PNS National Newscast

Audio Activation
"Siri, play the Public News Service (podcast)"
"Hey Google, play the Public News Service podcast"
"Alexa, play Public News Service podcast"
or "Alexa, what's my news flash?" once you set it up in the Alexa app

2020Talks

Audio Activation
"Siri, play the 2020Talks podcast"
"Hey Google, play the 2020Talks podcast"
"Alexa, play Two-Thousand-Twenty Talks podcast"
or "Alexa, what's my news flash?" once you set it up in the Alexa app

Newscasts

PNS Daily Newscast - May 13, 2021 


President Biden taps Tracy Stone-Manning to be director of Bureau of Land Management; and Colorado schools get new tools to help students distinguish between news, commentary and disinformation.


2021Talks - May 13, 2021 


Republicans oust Liz Cheney from her leadership role, Dr. Anthony Fauci urges more vaccinations, NAACP leaders voice support for voting rights legislation, and Nancy Pelosi is optimistic about the infrastructure bill.

Arizona Teachers' "Walk-Ins" Demand Higher Pay

Downloading Audio

Click to download

We love that you want to share our Audio! And it is helpful for us to know where it is going.
Media outlets that are interested in downloading content should go to www.newsservice.org
Click Here if you do not already have an account and need to sign up.
Please do it now, as the option to download our audio packages is ending soon

Low pay leads to staff retention problems. Nearly three-quarters of Arizona schools have teacher shortages, according to Arizona State University's Morrison Institute for Public Policy. (Andy Blackledge/Flickr)
Low pay leads to staff retention problems. Nearly three-quarters of Arizona schools have teacher shortages, according to Arizona State University's Morrison Institute for Public Policy. (Andy Blackledge/Flickr)
 By Katherine Davis-YoungContact
April 11, 2018

PHOENIX - They're calling them "walk-ins," as Arizona teachers across the state protest today to demand higher pay.

About 1,000 public schools are expected to participate. Teachers, along with staff, parents and community members, have said they'll march arm-in-arm into schools before the start of the day as a show of solidarity. Their demands include 20 percent raises, smaller class sizes and no new tax cuts until Arizona's per-student spending reaches the national average.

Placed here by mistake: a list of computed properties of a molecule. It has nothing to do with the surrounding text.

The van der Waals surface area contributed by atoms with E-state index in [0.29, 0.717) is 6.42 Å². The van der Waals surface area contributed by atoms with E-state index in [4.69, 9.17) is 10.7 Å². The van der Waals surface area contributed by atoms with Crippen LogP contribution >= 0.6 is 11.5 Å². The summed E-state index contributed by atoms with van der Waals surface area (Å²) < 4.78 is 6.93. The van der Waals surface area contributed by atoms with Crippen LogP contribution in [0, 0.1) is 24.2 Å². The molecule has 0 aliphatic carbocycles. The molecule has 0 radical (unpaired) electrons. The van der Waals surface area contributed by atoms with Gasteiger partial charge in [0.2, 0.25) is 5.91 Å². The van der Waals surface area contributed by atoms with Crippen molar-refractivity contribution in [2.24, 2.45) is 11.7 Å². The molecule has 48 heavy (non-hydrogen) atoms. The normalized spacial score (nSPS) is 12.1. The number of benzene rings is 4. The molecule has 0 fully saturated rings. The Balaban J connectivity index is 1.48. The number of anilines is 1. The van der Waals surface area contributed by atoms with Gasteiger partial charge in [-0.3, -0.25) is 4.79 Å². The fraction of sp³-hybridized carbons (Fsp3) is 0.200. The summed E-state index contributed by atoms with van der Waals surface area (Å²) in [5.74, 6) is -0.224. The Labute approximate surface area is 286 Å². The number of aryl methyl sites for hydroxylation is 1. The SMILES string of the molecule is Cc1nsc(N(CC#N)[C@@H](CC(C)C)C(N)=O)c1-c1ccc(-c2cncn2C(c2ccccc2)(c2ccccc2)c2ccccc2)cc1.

"We think that's going to be a very powerful thing, to show that community support behind us, and what we ultimately need to see are answers," said Noah Karvelis, an elementary school music teacher in suburban Phoenix who is helping Arizona Educators United organize the walk-ins. "We need to see something change; we can't maintain the status quo like our governor is trying to."

Gov. Doug Ducey has said a 20 percent raise, which would cost more than $600 million, is out of the question. Teachers got a 1 percent raise last year and Ducey's proposed budget allows for another 1 percent this year. He has vowed not to raise taxes or reverse any corporate tax breaks that he's created since taking office.

The National Education Association ranks Arizona among the lowest states for teacher salaries and per-pupil spending. Karvelis said he chose his career because he's passionate about education, but as a second-year teacher, he makes about $34,000 a year. He said he recently gave up his apartment because he was struggling to pay rent.

"I live essentially paycheck to paycheck," he said. "The price of living goes up, inflation goes up, and our wages are stagnant. So, I had to move out - and that's the reality for so many of us."

Karvelis' group, Arizona Educators United, formed just a few weeks ago, drawing inspiration from teachers who staged a successful labor strike in West Virginia. Arizona teachers have said they hope they can reach a deal with the state without a strike.

The group's list of demands is online at arizonaeducatorsunited.com/demands.

Best Practices